I am trying to use k-means clustering to profile mobile device usage behaviour for IT users. My data consists of different system and user level variable/readings like number of calls/sms, cpu/memory usage, number of users and system applications/services etc. The readings are taken every 5 minutes.

The idea I have is to use say 1 month's data for training, i.e. clustering, and then use the future data to compare with existing clusters and try to find (dis)similarity between the two. The assumption is different users will have different usage; hence readings from USER B will not fit into clusters from USER A.

Now two questions I have:

  1. After training (clustering), how do I compare new data with existing clusters to determine (dis)similarity, i.e. new data belongs to same user or not? I am thinking of finding nearest cluster and then checking if the point lies within this cluster's boundary.

  2. I am using Silhouettes plot to determine the clustering quality. I get some negative values e.g seeone of the plots here. Should I be concerned? or is it normal to have some negative values?

  • $\begingroup$ xIs this based on the silhouette measure of cohesion? If yes its values lie between 0-1. The diagram produced in SPSS is far clearer than this one shown. $\endgroup$ Sep 1, 2013 at 21:01

1 Answer 1


Have you validated your results in any way?

It seems that you want to do unsupervised classification. That usually doesn't really work too well, in particular for this kind of data and with this method. K-means is more a vector quantization method than meant to find how clusters are separated. I.e. it will - always - discretize your data into $k$ groups, even when there is no separating gap inbetween!

A negative value means that the record is more similar to the records of its neighboring cluster than to other members of its own cluster.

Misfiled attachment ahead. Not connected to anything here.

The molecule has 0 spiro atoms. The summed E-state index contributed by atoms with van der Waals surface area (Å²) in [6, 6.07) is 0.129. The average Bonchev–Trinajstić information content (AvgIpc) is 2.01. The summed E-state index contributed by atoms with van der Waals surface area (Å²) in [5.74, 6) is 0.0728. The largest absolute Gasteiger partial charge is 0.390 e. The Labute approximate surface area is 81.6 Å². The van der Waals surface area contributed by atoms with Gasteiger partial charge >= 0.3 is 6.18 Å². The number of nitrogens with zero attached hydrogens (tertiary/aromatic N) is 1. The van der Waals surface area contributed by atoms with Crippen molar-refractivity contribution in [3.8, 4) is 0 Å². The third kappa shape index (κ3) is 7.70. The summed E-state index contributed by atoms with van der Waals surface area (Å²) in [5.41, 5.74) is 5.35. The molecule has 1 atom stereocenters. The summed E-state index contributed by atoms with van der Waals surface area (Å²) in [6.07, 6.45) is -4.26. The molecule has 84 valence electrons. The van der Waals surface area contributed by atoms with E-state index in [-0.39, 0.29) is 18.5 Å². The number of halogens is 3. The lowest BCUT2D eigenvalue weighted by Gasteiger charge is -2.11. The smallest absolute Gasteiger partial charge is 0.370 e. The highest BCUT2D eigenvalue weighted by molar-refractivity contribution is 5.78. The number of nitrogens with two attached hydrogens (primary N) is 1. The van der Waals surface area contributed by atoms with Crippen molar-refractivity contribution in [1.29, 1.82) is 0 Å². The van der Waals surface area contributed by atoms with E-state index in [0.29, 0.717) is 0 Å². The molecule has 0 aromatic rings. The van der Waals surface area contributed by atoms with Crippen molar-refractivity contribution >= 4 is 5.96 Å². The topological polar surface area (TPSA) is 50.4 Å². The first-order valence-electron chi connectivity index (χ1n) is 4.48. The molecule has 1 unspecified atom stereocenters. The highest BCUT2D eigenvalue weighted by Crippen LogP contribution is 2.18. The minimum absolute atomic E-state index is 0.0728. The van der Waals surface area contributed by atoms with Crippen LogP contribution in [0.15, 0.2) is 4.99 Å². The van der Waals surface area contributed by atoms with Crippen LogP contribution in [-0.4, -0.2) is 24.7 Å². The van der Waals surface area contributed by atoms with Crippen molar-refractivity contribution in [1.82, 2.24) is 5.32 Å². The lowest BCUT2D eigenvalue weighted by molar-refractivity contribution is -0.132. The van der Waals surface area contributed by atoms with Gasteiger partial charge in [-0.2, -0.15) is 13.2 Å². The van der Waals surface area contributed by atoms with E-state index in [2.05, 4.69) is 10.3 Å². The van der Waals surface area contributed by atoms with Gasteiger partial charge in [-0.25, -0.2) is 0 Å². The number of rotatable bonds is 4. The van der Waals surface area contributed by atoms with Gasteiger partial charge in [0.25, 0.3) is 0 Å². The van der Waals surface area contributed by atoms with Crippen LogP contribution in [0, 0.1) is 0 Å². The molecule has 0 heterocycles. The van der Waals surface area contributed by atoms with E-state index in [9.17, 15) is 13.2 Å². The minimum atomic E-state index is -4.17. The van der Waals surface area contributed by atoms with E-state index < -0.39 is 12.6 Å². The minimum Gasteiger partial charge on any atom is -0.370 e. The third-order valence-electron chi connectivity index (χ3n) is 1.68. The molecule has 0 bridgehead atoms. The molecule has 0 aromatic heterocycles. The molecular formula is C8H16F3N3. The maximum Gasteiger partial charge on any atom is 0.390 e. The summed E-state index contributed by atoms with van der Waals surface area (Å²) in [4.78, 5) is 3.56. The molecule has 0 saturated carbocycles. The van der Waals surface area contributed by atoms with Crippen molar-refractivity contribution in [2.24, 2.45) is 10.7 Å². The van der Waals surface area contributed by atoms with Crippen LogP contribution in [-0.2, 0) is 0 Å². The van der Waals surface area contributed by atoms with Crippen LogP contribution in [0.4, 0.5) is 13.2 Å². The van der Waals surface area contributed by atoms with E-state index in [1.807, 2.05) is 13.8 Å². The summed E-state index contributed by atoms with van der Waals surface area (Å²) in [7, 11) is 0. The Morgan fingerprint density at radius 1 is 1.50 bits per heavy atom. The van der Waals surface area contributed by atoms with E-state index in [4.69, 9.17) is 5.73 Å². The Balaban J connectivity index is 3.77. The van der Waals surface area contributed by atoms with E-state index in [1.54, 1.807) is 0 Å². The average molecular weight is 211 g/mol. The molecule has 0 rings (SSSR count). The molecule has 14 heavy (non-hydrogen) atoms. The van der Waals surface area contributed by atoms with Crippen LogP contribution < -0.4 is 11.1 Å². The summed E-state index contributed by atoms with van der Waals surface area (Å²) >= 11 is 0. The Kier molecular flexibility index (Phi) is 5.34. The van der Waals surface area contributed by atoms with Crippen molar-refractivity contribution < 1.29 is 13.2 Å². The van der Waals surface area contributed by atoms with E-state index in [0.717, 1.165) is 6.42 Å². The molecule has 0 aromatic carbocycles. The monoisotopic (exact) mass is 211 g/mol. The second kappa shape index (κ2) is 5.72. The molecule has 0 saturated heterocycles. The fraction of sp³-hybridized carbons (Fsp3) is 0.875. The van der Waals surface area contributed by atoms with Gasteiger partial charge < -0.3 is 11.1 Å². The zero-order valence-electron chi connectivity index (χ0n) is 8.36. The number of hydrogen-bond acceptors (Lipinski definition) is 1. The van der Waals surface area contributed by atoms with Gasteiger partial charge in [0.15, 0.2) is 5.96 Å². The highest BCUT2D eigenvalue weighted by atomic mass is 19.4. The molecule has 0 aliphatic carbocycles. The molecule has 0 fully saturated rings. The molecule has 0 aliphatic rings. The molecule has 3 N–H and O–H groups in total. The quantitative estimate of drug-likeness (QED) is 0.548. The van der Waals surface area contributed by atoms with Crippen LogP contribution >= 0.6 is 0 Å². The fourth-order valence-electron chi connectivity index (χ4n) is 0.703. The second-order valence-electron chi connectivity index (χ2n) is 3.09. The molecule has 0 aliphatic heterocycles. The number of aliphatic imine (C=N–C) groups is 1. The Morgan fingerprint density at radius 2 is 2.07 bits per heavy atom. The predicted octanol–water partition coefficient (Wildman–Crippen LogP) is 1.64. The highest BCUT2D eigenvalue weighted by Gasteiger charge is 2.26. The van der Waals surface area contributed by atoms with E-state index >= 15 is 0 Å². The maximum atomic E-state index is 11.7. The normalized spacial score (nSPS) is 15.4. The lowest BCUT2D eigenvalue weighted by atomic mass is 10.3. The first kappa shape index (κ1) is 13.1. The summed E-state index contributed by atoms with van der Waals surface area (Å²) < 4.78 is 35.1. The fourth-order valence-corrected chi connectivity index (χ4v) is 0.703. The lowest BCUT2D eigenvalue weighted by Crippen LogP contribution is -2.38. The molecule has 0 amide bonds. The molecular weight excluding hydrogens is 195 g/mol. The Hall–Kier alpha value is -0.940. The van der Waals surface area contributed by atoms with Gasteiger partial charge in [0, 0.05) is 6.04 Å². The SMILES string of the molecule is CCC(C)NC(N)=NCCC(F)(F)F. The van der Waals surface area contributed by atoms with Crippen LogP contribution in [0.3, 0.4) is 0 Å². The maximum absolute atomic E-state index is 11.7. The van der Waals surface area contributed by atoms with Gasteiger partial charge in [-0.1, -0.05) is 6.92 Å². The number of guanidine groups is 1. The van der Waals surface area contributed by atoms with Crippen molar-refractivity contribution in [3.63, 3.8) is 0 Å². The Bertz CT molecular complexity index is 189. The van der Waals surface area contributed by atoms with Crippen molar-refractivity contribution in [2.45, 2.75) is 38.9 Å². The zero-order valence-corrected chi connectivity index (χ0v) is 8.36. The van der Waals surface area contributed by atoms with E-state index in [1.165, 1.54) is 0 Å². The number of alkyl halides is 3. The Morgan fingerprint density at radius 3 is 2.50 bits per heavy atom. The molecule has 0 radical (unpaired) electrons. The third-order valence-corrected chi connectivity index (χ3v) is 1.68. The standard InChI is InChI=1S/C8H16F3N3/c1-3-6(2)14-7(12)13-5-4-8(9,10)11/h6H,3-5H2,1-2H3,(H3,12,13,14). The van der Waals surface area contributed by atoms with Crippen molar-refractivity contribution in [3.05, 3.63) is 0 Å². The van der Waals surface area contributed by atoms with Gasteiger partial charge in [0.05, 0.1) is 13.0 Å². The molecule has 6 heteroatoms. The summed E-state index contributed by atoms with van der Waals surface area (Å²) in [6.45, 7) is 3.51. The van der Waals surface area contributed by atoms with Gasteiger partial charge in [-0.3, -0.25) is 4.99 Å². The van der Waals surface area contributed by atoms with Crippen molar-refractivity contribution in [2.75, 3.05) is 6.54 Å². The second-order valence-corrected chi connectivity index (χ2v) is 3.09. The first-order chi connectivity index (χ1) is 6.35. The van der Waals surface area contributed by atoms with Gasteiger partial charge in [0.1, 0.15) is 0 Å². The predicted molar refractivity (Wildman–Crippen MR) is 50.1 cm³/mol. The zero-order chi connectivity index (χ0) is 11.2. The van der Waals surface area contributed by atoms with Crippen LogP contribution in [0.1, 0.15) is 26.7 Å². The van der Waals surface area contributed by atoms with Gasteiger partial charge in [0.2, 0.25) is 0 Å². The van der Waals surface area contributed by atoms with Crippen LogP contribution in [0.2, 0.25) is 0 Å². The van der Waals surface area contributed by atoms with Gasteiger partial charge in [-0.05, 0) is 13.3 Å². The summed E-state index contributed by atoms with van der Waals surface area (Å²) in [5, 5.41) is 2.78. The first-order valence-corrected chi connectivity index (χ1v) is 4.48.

This seems to be what is happening here. K-means breaks apart data that should be in the same cluster.

But my larger concern is that your data may be inappropriate for k-means. K-means minimizes the within-cluster-sum-of-squares (WCSS). But given that your axes are from different domains, they do not necessarily have the same scale. K-means implicitely assumes squared Euclidean distance (which is the sum-of-squares) and this may be an inappropriate measure of similarity for your data, in particular without extensive preprocessing. You could try the following approach:

  1. define an appropriate measure of similarity for your data. Spend a lot of effort here!
  2. use metric learning techniques (e.g. non-metric multidimensional scaling) to obtain a vector space where Euclidean distance is appropriate
  3. run k-means in this projected data
  4. to assign a new observation to the clusters, apply the same preprocessing as in 1), then the same projection as in 2) and then assign it to the nearest mean in 3)

A common failure with k-means is to run it on your data without first checking that this is appropriate; that the dimensions bear the same amount of relevant information on the same scale. The simplest heuristic is to use whitening but more often than not (e.g. when having discrete or binary attributes) this will not be enough.

But even with all these efforts, k-means may still fail badly. Because it assumes clusters have the same "diameter". So if one of your users has a very narrow usage profile (always using the webbrowser only, with a single tab), and the other has a very wide usage (word, browser, email, ...) all open at the same time or not, k-means may just be based on the wrong assumptions: clusters in k-means are expected to have the same diameter.

  • $\begingroup$ The input variables are all scaled between 0-100. The CPU and memory usage was already percentage, I used max-values for other variables in the dataset & converted them to percentages. Now would you consider z-score as a better option to scale variables to a range, rather than converting them to percentages... Secondly, do you consider SOM as a better option than k-means, because with SOM SOM the neural networks would deal with parameter's weighting and normalization is just question of initialization. $\endgroup$ Sep 3, 2013 at 10:27

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